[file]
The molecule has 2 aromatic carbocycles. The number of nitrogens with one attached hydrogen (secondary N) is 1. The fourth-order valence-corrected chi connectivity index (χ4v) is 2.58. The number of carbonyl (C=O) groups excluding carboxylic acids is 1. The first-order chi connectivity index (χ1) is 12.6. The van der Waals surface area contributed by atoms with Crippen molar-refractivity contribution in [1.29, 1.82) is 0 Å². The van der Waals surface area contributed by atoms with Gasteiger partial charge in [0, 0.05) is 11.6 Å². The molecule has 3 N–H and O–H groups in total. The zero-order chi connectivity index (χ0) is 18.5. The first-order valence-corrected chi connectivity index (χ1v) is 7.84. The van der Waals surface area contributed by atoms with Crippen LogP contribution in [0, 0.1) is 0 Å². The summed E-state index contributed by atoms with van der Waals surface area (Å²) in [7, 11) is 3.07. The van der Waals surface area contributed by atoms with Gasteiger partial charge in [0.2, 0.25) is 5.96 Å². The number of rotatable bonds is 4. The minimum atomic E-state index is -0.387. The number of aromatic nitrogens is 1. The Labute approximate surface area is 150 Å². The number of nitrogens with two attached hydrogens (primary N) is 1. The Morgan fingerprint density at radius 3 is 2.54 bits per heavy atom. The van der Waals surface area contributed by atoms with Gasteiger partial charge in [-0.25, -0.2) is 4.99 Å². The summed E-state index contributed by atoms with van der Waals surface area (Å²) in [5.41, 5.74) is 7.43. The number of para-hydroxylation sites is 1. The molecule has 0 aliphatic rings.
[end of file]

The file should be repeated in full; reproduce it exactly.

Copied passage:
The molecule has 2 aromatic carbocycles. The number of nitrogens with one attached hydrogen (secondary N) is 1. The fourth-order valence-corrected chi connectivity index (χ4v) is 2.58. The number of carbonyl (C=O) groups excluding carboxylic acids is 1. The first-order chi connectivity index (χ1) is 12.6. The van der Waals surface area contributed by atoms with Crippen molar-refractivity contribution in [1.29, 1.82) is 0 Å². The van der Waals surface area contributed by atoms with Gasteiger partial charge in [0, 0.05) is 11.6 Å². The molecule has 3 N–H and O–H groups in total. The zero-order chi connectivity index (χ0) is 18.5. The first-order valence-corrected chi connectivity index (χ1v) is 7.84. The van der Waals surface area contributed by atoms with Crippen LogP contribution in [0, 0.1) is 0 Å². The summed E-state index contributed by atoms with van der Waals surface area (Å²) in [7, 11) is 3.07. The van der Waals surface area contributed by atoms with Gasteiger partial charge in [0.2, 0.25) is 5.96 Å². The number of rotatable bonds is 4. The minimum atomic E-state index is -0.387. The number of aromatic nitrogens is 1. The Labute approximate surface area is 150 Å². The number of nitrogens with two attached hydrogens (primary N) is 1. The Morgan fingerprint density at radius 3 is 2.54 bits per heavy atom. The van der Waals surface area contributed by atoms with Gasteiger partial charge in [-0.25, -0.2) is 4.99 Å². The summed E-state index contributed by atoms with van der Waals surface area (Å²) in [5.41, 5.74) is 7.43. The number of para-hydroxylation sites is 1. The molecule has 0 aliphatic rings.